I was not able to get the paper.

LW ]]>

The way I see it, Birnbaum’s results are about equivalences of realizations of experiments; when expressed with the right set theoretical tools (equivalence relations over a well defined space of realizations), it seems to me that the tiny letters saying “Hey, this theorem only applies to one person (one prior) at a time.” are really there. Please, take a look at our short revision paper

http://proceedings.aip.org/resource/2/apcpcs/1073/1/96_1

especially Example 3. With two different priors, how would you come with a (necessarily reflexive) equivalence relation over the space of realizations?

Best regards,

Paulo.

P.S. I enjoy reading the blog. Please, keep posting.

]]>This brings me to comment why I believe sufficiency itself is bogus.

Fisher’s original motivation was to summarize say two studies so that with just the summaries, a combined analysis could be done that was as good as having the raw data from both studies. Likelihood does that for _estimation_ but not for testing the fit of the model. The fit of model checked by the joint raw data might easily lead one to reject the model and the likelihoods under the rejected model will not necessarily be sufficient for the new model.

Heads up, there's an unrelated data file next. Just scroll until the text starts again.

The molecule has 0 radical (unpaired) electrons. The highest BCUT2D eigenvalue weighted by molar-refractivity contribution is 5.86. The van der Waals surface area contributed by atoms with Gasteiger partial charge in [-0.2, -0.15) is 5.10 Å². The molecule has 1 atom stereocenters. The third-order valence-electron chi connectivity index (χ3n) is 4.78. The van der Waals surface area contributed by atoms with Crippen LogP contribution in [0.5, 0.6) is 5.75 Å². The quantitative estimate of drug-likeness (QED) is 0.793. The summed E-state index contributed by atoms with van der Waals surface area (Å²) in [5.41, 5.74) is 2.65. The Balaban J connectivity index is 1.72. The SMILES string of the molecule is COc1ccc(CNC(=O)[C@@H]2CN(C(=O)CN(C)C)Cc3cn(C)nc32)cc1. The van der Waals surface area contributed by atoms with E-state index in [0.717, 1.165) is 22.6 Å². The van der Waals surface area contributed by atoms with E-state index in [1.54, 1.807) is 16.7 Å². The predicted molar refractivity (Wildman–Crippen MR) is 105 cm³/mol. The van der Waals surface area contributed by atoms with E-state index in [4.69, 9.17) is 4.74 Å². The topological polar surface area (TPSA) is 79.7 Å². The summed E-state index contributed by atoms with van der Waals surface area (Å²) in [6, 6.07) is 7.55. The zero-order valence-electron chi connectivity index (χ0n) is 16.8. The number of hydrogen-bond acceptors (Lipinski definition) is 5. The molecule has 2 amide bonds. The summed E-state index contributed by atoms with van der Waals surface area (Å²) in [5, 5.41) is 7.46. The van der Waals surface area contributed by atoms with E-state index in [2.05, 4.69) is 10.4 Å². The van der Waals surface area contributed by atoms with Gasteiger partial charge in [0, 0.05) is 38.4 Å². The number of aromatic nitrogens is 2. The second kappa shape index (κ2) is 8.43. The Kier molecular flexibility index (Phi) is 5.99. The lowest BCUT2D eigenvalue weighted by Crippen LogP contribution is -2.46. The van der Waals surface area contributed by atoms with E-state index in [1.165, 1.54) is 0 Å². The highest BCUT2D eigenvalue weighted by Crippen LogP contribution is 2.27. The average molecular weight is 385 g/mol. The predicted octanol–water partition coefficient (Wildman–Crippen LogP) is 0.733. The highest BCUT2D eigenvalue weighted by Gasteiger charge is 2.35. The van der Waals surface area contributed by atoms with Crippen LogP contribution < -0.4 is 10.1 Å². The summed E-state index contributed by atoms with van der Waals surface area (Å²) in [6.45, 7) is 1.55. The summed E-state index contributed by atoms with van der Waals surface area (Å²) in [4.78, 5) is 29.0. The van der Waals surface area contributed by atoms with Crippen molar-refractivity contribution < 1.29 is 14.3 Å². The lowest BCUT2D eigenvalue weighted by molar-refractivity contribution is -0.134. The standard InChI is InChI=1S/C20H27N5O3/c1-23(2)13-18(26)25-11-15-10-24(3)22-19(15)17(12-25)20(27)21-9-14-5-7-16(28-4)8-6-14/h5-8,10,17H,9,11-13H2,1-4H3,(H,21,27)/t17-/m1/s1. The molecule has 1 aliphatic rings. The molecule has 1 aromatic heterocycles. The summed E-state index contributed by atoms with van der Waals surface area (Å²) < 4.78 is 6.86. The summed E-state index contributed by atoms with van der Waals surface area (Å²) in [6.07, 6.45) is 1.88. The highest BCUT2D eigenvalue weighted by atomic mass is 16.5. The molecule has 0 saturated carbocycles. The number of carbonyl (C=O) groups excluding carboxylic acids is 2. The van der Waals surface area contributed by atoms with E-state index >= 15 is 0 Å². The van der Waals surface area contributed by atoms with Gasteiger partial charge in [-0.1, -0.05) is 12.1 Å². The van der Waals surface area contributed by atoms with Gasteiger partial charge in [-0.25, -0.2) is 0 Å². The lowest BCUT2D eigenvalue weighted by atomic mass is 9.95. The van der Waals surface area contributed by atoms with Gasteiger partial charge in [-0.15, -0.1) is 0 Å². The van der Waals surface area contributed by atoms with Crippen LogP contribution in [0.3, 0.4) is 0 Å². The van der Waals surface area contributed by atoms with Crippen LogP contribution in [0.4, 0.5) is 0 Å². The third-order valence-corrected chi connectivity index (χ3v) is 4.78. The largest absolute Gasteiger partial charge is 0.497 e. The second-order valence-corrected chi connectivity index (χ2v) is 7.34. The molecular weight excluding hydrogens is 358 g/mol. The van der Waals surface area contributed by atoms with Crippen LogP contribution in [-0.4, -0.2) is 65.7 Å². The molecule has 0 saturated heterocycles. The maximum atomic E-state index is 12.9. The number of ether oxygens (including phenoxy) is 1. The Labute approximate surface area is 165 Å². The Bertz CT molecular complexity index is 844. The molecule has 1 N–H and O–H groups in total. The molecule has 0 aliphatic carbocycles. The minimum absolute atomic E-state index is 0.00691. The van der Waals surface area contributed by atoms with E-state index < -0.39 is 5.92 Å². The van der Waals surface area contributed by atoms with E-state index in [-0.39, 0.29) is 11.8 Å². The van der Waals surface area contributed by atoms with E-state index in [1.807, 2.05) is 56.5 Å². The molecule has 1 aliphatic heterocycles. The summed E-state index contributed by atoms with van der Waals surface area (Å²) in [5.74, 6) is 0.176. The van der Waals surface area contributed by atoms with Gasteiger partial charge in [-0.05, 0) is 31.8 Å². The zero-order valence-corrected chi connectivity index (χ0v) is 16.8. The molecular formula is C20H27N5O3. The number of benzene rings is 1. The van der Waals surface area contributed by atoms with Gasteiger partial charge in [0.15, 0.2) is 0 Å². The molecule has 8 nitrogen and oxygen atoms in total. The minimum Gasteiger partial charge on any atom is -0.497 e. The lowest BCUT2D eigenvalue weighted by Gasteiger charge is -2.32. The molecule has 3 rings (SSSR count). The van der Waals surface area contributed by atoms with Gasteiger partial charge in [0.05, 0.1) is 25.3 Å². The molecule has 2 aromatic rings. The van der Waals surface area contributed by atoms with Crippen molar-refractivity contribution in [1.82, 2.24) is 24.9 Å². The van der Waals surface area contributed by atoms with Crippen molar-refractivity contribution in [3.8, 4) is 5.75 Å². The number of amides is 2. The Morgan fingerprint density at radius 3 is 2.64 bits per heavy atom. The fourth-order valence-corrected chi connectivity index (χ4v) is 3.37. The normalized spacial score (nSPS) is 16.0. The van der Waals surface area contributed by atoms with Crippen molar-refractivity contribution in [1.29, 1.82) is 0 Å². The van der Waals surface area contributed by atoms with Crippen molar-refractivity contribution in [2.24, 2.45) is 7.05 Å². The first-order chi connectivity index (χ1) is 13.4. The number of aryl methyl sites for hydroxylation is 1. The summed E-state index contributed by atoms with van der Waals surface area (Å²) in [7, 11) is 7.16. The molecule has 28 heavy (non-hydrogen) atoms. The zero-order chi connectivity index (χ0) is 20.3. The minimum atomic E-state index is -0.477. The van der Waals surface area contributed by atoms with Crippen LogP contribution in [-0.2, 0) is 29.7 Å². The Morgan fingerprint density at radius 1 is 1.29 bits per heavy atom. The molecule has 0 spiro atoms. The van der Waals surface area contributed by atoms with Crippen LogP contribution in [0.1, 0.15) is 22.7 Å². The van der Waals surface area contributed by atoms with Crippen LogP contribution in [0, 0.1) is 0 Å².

And today we can just archive the data for later re-use and hence summaries serve no purpose. (David Cox corrected me on that once saying they are useful for spliting up information for instance into that for estimation and that for testing fit.)

]]>Just like there’s no “hidden label” in Birnbaum (which is a great point!) there’s nothing in Bayes that says one has to use the posterior mean/median/mode.

]]>(i) the likelihood function contains no information

(ii) yet there exist good estimators.

In fact, I am preparing a post on this right now.

—LW ]]>